countryside

South of Florence

http://florenceitaly.ca/attractions/countryside.html

Canaletto

Venice, one of the stops on the original Grand Tour and mine!

Canaletto, The Entrance to the Grand Canal, looking West, with Santa Maria della Salute, about 1729 © The Museum of Fine Arts, Houston. 

http://museumpublicity.com/2011/01/09/national-gallery-of-art-washington-presents-venice-canaletto-and-his-rivals/

Italy was like the prime vacation spot back then. It was almost a necessity for young men to visit Italy to be inspired by the culture and art. Now, though Italy is still a wonderful place, there are some problems especially when it comes to art conservation. There’s also all this back and forth with the political system and Italy is actually forming a new government right now. http://www.guardian.co.uk/world/2013/feb/26/italian-election-deadlock-sicilian-defence

And then there is the whole Pope situation- which is pretty startling considering a Pope has not stepped down in over 600 years. The conclave will be meeting soon and before too long, we’ll have a new Pope. It’s quite exciting for a nerd like me! http://abcnews.go.com/International/popes-balcony-red-drapes-pontiff/story?id=18702890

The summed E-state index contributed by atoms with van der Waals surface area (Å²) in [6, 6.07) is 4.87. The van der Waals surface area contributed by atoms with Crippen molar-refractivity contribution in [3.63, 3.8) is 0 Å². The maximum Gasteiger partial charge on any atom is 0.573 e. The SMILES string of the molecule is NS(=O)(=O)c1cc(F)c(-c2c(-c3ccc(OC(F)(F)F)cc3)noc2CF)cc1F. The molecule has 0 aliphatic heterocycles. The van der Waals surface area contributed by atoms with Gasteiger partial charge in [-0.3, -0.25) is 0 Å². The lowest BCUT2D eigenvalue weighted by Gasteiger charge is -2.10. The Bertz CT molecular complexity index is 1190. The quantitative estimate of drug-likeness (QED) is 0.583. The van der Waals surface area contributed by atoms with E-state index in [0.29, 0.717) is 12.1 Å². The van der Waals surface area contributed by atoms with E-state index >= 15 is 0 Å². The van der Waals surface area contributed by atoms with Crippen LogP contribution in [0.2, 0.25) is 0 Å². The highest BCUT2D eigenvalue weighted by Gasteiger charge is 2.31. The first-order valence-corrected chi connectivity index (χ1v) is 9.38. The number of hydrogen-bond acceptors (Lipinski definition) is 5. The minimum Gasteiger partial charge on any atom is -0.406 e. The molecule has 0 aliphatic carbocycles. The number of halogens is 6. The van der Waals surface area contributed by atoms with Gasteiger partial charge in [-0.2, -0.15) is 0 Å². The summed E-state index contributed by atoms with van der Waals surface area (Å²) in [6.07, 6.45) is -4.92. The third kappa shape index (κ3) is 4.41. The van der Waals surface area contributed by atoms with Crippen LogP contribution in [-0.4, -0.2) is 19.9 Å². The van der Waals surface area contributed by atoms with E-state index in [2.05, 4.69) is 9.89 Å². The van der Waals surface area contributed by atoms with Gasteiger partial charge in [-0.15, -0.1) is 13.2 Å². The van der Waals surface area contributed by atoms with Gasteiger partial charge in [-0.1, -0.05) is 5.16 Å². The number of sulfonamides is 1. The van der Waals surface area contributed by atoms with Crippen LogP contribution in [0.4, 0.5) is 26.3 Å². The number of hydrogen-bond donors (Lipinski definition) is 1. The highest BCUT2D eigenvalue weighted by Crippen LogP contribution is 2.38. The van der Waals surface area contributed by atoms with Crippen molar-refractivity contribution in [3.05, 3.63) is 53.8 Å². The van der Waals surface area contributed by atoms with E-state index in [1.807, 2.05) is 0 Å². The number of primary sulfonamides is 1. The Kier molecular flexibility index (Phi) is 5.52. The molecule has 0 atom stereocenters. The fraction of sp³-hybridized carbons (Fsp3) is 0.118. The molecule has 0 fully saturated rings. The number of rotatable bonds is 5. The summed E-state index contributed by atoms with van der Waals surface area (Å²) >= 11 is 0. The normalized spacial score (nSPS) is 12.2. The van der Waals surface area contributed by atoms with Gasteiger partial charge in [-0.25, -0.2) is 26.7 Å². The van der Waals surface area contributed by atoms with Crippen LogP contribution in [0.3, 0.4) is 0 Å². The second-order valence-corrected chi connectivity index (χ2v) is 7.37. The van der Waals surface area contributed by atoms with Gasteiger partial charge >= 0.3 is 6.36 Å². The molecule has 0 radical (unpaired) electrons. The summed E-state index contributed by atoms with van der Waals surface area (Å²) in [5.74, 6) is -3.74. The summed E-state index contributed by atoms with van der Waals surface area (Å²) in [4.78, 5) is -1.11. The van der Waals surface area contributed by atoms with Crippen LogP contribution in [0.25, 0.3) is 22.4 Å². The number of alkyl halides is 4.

The Leaning Colosseum

The Leaning Colosseum

For many centuries the Colosseum has stood as a symbol of the power of the Roman Empire. It was and continues to be an incredible work of architecture that features all orders of columns (Doric, Ionic, and Corinthian). The Colosseum was also unique in the fact that it provided food and entertainment to all classes of people. And now, we seem to be losing this incredible structure. Much like the Tower of Pisa, the Colosseum is actually leaning. Experts believe that a crack formed in the foundation underneath the structure and is what is responsible for the slow sinking of the Colosseum. If this is the case, the foundation needs to be repaired and steps have been taken to do just that. This may mean that the Colosseum will have to be closed, but it is likely that with this restoration new areas will be open to the public.

The Grand Tour

I am so incredibly excited to be in this course! As a graphic designer and someone who is very interested in art history, this opportunity to explore Italy and it’s culture and art is really a dream come true. Plus, I get to go to Siena… and that is enough reason to want to be in this course! It is my hope that I will grow as an artist and have an even deeper appreciation of art and the history surrounding each piece. I know that the memories of this trip will last a lifetime and hopefully they’ll inspire me in the future to do something extraordinary (I had to throw that in there somewhere!).